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I'm writing a program that needs to read and write lots of data in random order, and since I don't want to use hundreds of small files, I'm trying to develop a sort of virtual file system that writes to one large file that keeps track of where the "files" are in the "disk" file.

Thus, I've been trying to find detailed information about file system implementations, but theres one thing that never seems to be explained in a way I can understand: How does the file system track free/deleted sectors for new file creation? FAT, for example, has an index of all sectors at the beginning that seems to be the only place that holds this information, but searching the index for a new area of free space in a linear, O(n) fashion seems like it would be rather inefficient, especially if there are no deleted sectors and you have to insert something at the end of the list. Am I missing something, or is this is how file systems really detect unused sectors for writing? Thanks!

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3 Answers 3

The answer depends on the overall file system architecture. It can be a linear list of free pages, or the free space can be counted in the same way as other files (eg. linked lists).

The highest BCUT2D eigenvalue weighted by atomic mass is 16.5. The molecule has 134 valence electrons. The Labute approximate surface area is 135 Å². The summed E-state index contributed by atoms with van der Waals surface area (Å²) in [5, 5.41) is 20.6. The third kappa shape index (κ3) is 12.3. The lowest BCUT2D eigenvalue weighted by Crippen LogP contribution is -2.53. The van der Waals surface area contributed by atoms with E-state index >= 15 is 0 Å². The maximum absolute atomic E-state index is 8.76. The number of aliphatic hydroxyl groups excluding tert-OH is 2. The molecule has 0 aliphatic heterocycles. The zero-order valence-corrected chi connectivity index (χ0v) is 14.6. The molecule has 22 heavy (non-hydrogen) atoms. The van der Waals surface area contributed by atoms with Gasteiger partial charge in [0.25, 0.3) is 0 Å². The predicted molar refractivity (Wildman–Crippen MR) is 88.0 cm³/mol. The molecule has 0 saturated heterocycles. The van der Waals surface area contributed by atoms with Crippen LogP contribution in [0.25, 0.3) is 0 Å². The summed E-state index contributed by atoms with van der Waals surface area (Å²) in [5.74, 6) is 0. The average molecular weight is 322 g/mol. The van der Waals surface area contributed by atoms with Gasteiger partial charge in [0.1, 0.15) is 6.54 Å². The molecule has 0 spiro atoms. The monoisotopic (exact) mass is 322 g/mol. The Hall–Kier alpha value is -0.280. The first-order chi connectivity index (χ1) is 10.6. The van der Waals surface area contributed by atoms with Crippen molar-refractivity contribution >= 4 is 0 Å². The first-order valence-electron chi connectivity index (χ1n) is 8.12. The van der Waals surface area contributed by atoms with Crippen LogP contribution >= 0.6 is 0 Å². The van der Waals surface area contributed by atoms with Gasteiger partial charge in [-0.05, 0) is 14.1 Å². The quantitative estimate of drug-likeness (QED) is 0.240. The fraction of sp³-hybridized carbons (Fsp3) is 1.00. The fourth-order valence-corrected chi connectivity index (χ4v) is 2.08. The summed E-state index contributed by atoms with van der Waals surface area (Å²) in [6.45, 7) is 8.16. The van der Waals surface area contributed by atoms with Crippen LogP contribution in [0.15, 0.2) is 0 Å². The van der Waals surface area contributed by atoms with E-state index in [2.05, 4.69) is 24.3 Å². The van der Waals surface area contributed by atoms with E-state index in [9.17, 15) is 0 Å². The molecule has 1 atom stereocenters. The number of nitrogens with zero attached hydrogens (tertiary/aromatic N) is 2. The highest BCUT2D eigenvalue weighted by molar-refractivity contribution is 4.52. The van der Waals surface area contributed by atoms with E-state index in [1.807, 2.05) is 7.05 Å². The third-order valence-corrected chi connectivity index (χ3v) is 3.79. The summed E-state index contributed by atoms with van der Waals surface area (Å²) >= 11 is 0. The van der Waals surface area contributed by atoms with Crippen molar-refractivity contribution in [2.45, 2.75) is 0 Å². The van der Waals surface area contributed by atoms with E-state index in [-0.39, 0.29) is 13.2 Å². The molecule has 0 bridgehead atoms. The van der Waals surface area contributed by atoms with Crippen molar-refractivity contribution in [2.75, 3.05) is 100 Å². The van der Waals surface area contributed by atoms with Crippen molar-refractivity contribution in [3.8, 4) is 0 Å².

Practically developing an efficient file system is quite serious task for a side task that you have. So it makes sense to use some already created virtual file system, such as the one CodeBase offers or our Solid File System.

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up vote 1 down vote accepted

I found a helpful PDF explaining how free space is mapped in linux file systems. This is more along the lines of what I was looking for.

http://www.kernel.org/doc/ols/2010/ols2010-pages-121-132.pdf

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it's just like a link list: each file may be seperated into many partitions and at the end of the partition each partition it's refering to begining of the next the same goes for the free speaces. think of free space as one large file that contains every byte which is not inside another file!

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may i ask why a downvote? wikipedia page is my resource for this answer. –  Ali.S Jun 26 '11 at 13:16
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It is one valid for specific for one, highly deprecated filesystem: FAT –  dmeister Jun 27 '11 at 8:18

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